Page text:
The issue here for many, is it still doesn’t go completely into why there’s still resolution issue between the two machines. Frame rate makes sense, as it can be impacted by either CPU or GPU. In this case, Ubisoft are claiming to be CPU bound, hence why they are at 30FPS. And it’s true that the CPU must tell’ the GPU what to do. Quite simply, if the CPU can’t provide enough compute dispatches, or enough draw calls then the GPU is just waiting around.
As a side note, it’s also a demonstration of how console creators influence game development in nothing else.
But in terms of resolution, that’s where things become trickier. Typically, it’s a case where resolution is “GPU bound” – in other words, the GPU cannot physically render more pixels.
So we’re left in an extremely odd situation – where even a supposed ‘leak’ is being called in to question. One of the biggest issues I see is that Ubisoft have mentioned parity a few times, the only thing I feel would really satisfy people at this point is to be told (possibly with graphs showing CPU usage, and other debug information) why the CPU is holding back the GPU rendering at a higher resolution.
It becomes all the stranger when reading over our analysis of Ubisoft’s own GDC 2014 presentation, Their own internal benchmarking highlighting a clear and rather massive gulf between the PS4’s and Xbox One’s GPU performance.
One thing which does strike me, given the recent GDC Presentation (linked above) is Ubisoft were demonstrating the Playstation 4 using DX11 code. I do wonder if it’s possible Ubisoft are using high level API’s on the PS4, and not the low level optimization,
High level on the Playstation 4 uses GNMX, which is fairly similar to DX11. GNM is the low level API. It’s difficult to know for sure, but Ubisoft did say they manually had to manage much of their compute.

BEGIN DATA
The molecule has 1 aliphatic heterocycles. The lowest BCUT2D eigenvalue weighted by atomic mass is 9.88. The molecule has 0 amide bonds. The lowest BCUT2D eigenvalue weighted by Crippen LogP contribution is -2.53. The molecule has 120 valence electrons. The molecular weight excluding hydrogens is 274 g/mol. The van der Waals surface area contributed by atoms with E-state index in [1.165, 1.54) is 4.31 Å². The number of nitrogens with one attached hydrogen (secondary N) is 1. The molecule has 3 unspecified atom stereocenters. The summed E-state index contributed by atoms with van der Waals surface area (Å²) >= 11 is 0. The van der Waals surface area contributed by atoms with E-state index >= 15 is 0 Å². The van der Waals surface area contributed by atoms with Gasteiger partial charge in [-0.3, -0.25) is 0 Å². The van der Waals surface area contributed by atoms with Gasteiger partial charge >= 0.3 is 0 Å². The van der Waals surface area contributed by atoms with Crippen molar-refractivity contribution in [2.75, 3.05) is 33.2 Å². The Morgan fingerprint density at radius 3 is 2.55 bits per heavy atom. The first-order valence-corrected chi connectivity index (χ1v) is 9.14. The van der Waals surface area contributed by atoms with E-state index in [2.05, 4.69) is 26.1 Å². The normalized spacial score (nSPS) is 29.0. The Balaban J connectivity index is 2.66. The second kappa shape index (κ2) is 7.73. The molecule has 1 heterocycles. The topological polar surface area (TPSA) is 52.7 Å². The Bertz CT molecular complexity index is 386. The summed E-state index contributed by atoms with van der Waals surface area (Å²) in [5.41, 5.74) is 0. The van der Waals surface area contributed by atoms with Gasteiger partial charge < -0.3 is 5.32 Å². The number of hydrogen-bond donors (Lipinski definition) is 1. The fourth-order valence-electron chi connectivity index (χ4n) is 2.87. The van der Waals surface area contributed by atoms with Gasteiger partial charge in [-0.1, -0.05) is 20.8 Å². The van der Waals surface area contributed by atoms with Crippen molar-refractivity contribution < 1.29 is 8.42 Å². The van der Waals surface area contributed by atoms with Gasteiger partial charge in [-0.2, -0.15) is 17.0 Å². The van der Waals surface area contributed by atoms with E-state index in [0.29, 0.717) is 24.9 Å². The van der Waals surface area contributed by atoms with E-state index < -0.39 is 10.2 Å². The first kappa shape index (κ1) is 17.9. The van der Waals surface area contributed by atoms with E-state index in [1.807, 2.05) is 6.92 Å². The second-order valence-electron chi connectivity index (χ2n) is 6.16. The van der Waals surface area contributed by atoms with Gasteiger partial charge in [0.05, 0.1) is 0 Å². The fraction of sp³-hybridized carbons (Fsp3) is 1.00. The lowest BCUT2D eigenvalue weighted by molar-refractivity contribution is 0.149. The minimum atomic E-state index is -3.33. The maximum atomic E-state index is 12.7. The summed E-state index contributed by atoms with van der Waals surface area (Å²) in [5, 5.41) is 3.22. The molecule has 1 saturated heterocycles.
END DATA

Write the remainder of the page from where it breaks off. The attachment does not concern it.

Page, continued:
For PC folks who’ve ever bought a new set of PC components, and their new GPU has arrived ahead of their CPU / motherboard, you might have given into the “ohhh, shiny” and plugged the GPU in to the older system to try it out. Sure enough, you’re able to push the resolution or Anti-Aliasing up, but certain in game settings (those which tax the CPU) still badly affect frame rates. Indeed, you might even raise or lower resolution with little difference in the FRAPS frame counter.
The whole reason is because the CPU can’t keep up with the GPU. So for the time being, your frame rates will still suffer.
And then, there’s a user over at Reddit points out that three folks from Ubisoft came to visit to provide a lecture and answer questions on games development. During this interview, the user said the following:
“The Game Architect said that they aim for 60 fps but due to “limitations”, they have to settle for 30 fps in recent games. He then implied that console makers are pressuring them into doing the same thing on PC.“
We’re now left in a rather unfortunate situation. Where even if Ubisoft (or for that matter, several other AAA developers) told the honest truth, gamer’s wouldn’t known if they could believe them.